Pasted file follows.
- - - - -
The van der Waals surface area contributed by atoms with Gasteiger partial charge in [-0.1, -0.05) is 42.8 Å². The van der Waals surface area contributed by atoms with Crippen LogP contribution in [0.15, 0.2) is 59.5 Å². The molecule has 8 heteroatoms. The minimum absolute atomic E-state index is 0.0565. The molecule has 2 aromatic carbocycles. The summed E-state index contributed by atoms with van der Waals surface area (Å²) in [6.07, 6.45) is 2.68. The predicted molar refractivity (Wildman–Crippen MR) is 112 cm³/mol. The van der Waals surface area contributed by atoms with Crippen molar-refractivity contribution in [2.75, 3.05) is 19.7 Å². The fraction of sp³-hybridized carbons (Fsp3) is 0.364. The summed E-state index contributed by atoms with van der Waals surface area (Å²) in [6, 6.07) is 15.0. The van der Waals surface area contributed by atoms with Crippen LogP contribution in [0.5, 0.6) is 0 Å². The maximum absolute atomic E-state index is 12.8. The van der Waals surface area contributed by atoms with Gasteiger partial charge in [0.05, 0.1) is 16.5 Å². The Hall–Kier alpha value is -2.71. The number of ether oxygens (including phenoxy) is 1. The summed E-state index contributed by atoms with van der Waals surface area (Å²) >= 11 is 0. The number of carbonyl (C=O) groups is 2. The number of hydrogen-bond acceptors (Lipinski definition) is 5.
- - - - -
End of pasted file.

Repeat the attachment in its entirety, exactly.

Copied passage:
The van der Waals surface area contributed by atoms with Gasteiger partial charge in [-0.1, -0.05) is 42.8 Å². The van der Waals surface area contributed by atoms with Crippen LogP contribution in [0.15, 0.2) is 59.5 Å². The molecule has 8 heteroatoms. The minimum absolute atomic E-state index is 0.0565. The molecule has 2 aromatic carbocycles. The summed E-state index contributed by atoms with van der Waals surface area (Å²) in [6.07, 6.45) is 2.68. The predicted molar refractivity (Wildman–Crippen MR) is 112 cm³/mol. The van der Waals surface area contributed by atoms with Crippen molar-refractivity contribution in [2.75, 3.05) is 19.7 Å². The fraction of sp³-hybridized carbons (Fsp3) is 0.364. The summed E-state index contributed by atoms with van der Waals surface area (Å²) in [6, 6.07) is 15.0. The van der Waals surface area contributed by atoms with Crippen LogP contribution in [0.5, 0.6) is 0 Å². The maximum absolute atomic E-state index is 12.8. The van der Waals surface area contributed by atoms with Gasteiger partial charge in [0.05, 0.1) is 16.5 Å². The Hall–Kier alpha value is -2.71. The number of ether oxygens (including phenoxy) is 1. The summed E-state index contributed by atoms with van der Waals surface area (Å²) >= 11 is 0. The number of carbonyl (C=O) groups is 2. The number of hydrogen-bond acceptors (Lipinski definition) is 5.